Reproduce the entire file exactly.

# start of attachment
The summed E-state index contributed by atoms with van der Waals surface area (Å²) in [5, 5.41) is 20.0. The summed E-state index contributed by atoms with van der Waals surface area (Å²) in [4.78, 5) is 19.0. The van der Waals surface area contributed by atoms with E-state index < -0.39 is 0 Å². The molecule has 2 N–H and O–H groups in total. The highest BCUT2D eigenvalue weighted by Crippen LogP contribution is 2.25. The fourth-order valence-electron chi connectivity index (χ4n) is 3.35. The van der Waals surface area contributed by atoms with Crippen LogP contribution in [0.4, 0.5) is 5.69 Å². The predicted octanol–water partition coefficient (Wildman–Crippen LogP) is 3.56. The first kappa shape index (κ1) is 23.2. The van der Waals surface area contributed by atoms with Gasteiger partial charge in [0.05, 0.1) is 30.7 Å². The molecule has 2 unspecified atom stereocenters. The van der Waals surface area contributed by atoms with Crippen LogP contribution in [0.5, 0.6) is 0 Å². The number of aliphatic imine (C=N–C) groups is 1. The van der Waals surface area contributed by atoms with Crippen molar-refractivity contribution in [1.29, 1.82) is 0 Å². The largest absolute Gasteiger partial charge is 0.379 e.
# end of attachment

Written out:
The summed E-state index contributed by atoms with van der Waals surface area (Å²) in [5, 5.41) is 20.0. The summed E-state index contributed by atoms with van der Waals surface area (Å²) in [4.78, 5) is 19.0. The van der Waals surface area contributed by atoms with E-state index < -0.39 is 0 Å². The molecule has 2 N–H and O–H groups in total. The highest BCUT2D eigenvalue weighted by Crippen LogP contribution is 2.25. The fourth-order valence-electron chi connectivity index (χ4n) is 3.35. The van der Waals surface area contributed by atoms with Crippen LogP contribution in [0.4, 0.5) is 5.69 Å². The predicted octanol–water partition coefficient (Wildman–Crippen LogP) is 3.56. The first kappa shape index (κ1) is 23.2. The van der Waals surface area contributed by atoms with Gasteiger partial charge in [0.05, 0.1) is 30.7 Å². The molecule has 2 unspecified atom stereocenters. The van der Waals surface area contributed by atoms with Crippen LogP contribution in [0.5, 0.6) is 0 Å². The number of aliphatic imine (C=N–C) groups is 1. The van der Waals surface area contributed by atoms with Crippen molar-refractivity contribution in [1.29, 1.82) is 0 Å². The largest absolute Gasteiger partial charge is 0.379 e.